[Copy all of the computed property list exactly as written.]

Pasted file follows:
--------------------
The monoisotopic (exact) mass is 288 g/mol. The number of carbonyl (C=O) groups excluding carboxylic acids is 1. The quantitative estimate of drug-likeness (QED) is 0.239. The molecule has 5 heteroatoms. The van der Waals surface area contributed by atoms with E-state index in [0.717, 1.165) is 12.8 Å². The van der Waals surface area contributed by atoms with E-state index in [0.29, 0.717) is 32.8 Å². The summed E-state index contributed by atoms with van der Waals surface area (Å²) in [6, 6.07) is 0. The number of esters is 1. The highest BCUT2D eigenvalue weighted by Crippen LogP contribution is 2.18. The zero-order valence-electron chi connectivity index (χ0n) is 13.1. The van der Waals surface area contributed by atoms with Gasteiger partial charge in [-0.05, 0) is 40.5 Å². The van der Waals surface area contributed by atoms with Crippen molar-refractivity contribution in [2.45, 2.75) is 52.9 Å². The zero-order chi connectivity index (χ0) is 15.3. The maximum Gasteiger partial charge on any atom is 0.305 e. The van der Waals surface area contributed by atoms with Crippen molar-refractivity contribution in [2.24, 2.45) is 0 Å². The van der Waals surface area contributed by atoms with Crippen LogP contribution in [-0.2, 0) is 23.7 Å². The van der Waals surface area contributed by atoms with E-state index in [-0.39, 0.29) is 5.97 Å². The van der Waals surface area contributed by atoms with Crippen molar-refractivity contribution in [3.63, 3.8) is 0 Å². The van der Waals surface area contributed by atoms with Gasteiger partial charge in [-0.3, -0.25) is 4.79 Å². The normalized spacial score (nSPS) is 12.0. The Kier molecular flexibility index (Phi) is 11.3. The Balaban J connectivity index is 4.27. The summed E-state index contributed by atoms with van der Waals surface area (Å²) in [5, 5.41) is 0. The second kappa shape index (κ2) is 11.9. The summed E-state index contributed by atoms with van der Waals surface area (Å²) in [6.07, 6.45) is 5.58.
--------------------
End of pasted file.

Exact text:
The monoisotopic (exact) mass is 288 g/mol. The number of carbonyl (C=O) groups excluding carboxylic acids is 1. The quantitative estimate of drug-likeness (QED) is 0.239. The molecule has 5 heteroatoms. The van der Waals surface area contributed by atoms with E-state index in [0.717, 1.165) is 12.8 Å². The van der Waals surface area contributed by atoms with E-state index in [0.29, 0.717) is 32.8 Å². The summed E-state index contributed by atoms with van der Waals surface area (Å²) in [6, 6.07) is 0. The number of esters is 1. The highest BCUT2D eigenvalue weighted by Crippen LogP contribution is 2.18. The zero-order valence-electron chi connectivity index (χ0n) is 13.1. The van der Waals surface area contributed by atoms with Gasteiger partial charge in [-0.05, 0) is 40.5 Å². The van der Waals surface area contributed by atoms with Crippen molar-refractivity contribution in [2.45, 2.75) is 52.9 Å². The zero-order chi connectivity index (χ0) is 15.3. The maximum Gasteiger partial charge on any atom is 0.305 e. The van der Waals surface area contributed by atoms with Crippen molar-refractivity contribution in [2.24, 2.45) is 0 Å². The van der Waals surface area contributed by atoms with Crippen LogP contribution in [-0.2, 0) is 23.7 Å². The van der Waals surface area contributed by atoms with E-state index in [-0.39, 0.29) is 5.97 Å². The van der Waals surface area contributed by atoms with Crippen molar-refractivity contribution in [3.63, 3.8) is 0 Å². The van der Waals surface area contributed by atoms with Gasteiger partial charge in [-0.3, -0.25) is 4.79 Å². The normalized spacial score (nSPS) is 12.0. The Kier molecular flexibility index (Phi) is 11.3. The Balaban J connectivity index is 4.27. The summed E-state index contributed by atoms with van der Waals surface area (Å²) in [5, 5.41) is 0. The second kappa shape index (κ2) is 11.9. The summed E-state index contributed by atoms with van der Waals surface area (Å²) in [6.07, 6.45) is 5.58.